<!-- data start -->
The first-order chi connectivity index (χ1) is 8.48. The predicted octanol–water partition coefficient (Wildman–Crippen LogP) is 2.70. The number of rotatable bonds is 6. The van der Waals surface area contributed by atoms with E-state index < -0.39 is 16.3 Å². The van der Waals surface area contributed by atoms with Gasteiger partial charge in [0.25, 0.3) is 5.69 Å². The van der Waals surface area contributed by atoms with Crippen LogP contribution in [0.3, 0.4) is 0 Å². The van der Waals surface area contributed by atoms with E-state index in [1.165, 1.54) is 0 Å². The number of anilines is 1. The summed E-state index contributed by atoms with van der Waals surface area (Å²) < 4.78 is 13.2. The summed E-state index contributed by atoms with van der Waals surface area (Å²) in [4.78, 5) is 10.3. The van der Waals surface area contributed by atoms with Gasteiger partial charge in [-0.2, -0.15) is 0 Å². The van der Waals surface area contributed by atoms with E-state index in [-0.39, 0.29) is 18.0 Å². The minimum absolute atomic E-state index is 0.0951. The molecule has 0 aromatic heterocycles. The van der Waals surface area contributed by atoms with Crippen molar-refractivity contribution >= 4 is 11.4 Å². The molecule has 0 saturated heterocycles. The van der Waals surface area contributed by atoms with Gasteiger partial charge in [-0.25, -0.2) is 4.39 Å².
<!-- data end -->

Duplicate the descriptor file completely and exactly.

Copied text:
The first-order chi connectivity index (χ1) is 8.48. The predicted octanol–water partition coefficient (Wildman–Crippen LogP) is 2.70. The number of rotatable bonds is 6. The van der Waals surface area contributed by atoms with E-state index < -0.39 is 16.3 Å². The van der Waals surface area contributed by atoms with Gasteiger partial charge in [0.25, 0.3) is 5.69 Å². The van der Waals surface area contributed by atoms with Crippen LogP contribution in [0.3, 0.4) is 0 Å². The van der Waals surface area contributed by atoms with E-state index in [1.165, 1.54) is 0 Å². The number of anilines is 1. The summed E-state index contributed by atoms with van der Waals surface area (Å²) < 4.78 is 13.2. The summed E-state index contributed by atoms with van der Waals surface area (Å²) in [4.78, 5) is 10.3. The van der Waals surface area contributed by atoms with Gasteiger partial charge in [-0.2, -0.15) is 0 Å². The van der Waals surface area contributed by atoms with E-state index in [-0.39, 0.29) is 18.0 Å². The minimum absolute atomic E-state index is 0.0951. The molecule has 0 aromatic heterocycles. The van der Waals surface area contributed by atoms with Crippen molar-refractivity contribution >= 4 is 11.4 Å². The molecule has 0 saturated heterocycles. The van der Waals surface area contributed by atoms with Gasteiger partial charge in [-0.25, -0.2) is 4.39 Å².